Stamped concrete pathway

Stamped concrete pathway

 

Concrete or brick pavers can be budget-friendly and with some skill and elbow grease can be installed by a homeowner. There are plenty of great choices of pavers including large architectural slabs, some that look like cobblestone, or those that have been tumbled to look well-weathered and aged.

 

Tumbled paver pathway

Tumbled paver pathway in Mark Henry’s garden, Snohomish, WA

 

Crushed gravel is a great (and inexpensive) choice, primarily because it offers you so much flexibility with the lines of your pathway, as well as being able to easily install it on sloped and uneven surfaces. Crushed gravel can be used for straight pathways and just as easily for curved pathways. Edging can help to provide a much cleaner appearance to the pathway and can also help to keep the gravel in its place.  Walking along a crushed gravel pathway creates a wonderful “crunching” sound that adds to your experience.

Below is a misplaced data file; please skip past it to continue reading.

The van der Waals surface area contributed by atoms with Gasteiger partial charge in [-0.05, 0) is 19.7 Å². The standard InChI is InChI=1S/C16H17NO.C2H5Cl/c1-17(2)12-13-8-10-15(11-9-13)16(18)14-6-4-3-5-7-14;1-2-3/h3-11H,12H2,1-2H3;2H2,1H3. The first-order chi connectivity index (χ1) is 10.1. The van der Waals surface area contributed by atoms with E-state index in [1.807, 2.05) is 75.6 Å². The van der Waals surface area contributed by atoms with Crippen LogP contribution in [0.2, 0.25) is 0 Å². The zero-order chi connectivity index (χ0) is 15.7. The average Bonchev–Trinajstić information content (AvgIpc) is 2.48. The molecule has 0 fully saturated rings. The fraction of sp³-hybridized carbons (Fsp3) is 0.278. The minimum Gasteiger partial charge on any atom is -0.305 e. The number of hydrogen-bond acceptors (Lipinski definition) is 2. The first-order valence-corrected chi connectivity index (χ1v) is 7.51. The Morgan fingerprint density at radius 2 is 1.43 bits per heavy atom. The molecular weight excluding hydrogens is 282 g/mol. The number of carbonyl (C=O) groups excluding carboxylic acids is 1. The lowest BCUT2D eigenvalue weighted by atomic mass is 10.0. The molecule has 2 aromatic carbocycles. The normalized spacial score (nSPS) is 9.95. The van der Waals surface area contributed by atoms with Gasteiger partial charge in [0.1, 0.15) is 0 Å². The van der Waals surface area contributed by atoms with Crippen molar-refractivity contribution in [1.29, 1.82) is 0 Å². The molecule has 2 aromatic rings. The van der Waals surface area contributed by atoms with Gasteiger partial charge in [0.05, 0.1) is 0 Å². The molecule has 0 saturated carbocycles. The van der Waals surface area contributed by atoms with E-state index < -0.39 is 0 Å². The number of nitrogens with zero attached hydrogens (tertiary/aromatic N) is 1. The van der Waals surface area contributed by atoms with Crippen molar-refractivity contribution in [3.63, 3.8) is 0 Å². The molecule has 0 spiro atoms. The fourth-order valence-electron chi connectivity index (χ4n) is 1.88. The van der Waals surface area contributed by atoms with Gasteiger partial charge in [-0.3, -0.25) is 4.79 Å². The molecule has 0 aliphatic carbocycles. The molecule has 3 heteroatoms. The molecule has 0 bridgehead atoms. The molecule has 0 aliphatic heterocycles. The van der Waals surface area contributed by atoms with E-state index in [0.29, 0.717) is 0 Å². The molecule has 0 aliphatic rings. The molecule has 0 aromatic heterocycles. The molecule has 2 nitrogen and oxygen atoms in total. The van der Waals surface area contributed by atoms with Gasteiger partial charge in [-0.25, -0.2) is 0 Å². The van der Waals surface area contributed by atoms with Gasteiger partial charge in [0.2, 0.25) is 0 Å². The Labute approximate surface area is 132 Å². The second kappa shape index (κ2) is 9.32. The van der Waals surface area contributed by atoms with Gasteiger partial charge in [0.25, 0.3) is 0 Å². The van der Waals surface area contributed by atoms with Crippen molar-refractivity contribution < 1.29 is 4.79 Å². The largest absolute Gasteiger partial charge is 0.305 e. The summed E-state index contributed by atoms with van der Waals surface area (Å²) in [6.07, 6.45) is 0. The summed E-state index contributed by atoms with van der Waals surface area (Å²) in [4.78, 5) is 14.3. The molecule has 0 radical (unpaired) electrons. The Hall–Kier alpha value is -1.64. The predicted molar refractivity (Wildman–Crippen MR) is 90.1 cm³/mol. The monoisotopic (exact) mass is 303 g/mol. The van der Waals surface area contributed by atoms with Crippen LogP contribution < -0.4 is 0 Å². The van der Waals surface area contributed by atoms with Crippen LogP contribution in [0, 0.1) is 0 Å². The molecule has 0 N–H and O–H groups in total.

Crushed stone pathway

Crushed stone pathway

 

A combination of materials can add a bit of eclectic charm to your garden, so don’t rule out the idea of using crushed gravel between pavers of a different color for a bit of contrast, or using pavers or stone as a border to a crushed gravel pathway.

 

Gravel pathway at Lady Bird Johnson Wildflower Center

Gravel pathway at Lady Bird Johnson Wildflower Center, Austin, TX

 

The width of your pathway is one of its most important features. This will depend on how much space you have to dedicate to it and the scale of the garden. Ideally you should consider a pathway that is at the very minimum 3’ wide. A pathway that is 4’, to even 8’, wide however will give you the ability to share your journey on your garden pathway as you take strolls with your other half or a friend who is simply accompanying you for some good conversation in a peaceful setting.

 

Wide flagstone pathway

8′ wide mortared flagstone pathway

 

There are so many choices available when it comes to your garden pathway, so be sure to give some thought to your personal sense of style, and the type of tranquil space that you are wish to achieve. Think of what will truly draw your eye in and use those as the focal points along the pathway. And remember….Enjoy the journey.

 

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  1. Pingback: How To Ideas On Garden Pathways - More Than Stepping Stones